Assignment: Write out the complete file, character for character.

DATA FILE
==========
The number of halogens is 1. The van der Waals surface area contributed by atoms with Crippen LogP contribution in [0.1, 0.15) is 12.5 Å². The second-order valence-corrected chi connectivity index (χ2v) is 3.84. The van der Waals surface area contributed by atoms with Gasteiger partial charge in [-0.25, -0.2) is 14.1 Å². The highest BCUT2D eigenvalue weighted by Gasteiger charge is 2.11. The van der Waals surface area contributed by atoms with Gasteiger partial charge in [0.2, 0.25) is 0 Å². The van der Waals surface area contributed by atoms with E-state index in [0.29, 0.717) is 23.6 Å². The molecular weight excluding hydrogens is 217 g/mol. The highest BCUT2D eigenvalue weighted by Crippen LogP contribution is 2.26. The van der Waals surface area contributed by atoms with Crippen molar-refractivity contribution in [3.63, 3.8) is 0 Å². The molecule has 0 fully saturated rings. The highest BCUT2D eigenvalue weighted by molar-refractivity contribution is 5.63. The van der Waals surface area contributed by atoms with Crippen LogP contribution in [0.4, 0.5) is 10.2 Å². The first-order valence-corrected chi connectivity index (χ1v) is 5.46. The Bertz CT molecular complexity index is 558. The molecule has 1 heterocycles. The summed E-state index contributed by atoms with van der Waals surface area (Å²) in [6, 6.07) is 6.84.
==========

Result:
The number of halogens is 1. The van der Waals surface area contributed by atoms with Crippen LogP contribution in [0.1, 0.15) is 12.5 Å². The second-order valence-corrected chi connectivity index (χ2v) is 3.84. The van der Waals surface area contributed by atoms with Gasteiger partial charge in [-0.25, -0.2) is 14.1 Å². The highest BCUT2D eigenvalue weighted by Gasteiger charge is 2.11. The van der Waals surface area contributed by atoms with Gasteiger partial charge in [0.2, 0.25) is 0 Å². The van der Waals surface area contributed by atoms with E-state index in [0.29, 0.717) is 23.6 Å². The molecular weight excluding hydrogens is 217 g/mol. The highest BCUT2D eigenvalue weighted by Crippen LogP contribution is 2.26. The van der Waals surface area contributed by atoms with Crippen molar-refractivity contribution in [3.63, 3.8) is 0 Å². The molecule has 0 fully saturated rings. The highest BCUT2D eigenvalue weighted by molar-refractivity contribution is 5.63. The van der Waals surface area contributed by atoms with Crippen LogP contribution in [0.4, 0.5) is 10.2 Å². The first-order valence-corrected chi connectivity index (χ1v) is 5.46. The Bertz CT molecular complexity index is 558. The molecule has 1 heterocycles. The summed E-state index contributed by atoms with van der Waals surface area (Å²) in [6, 6.07) is 6.84.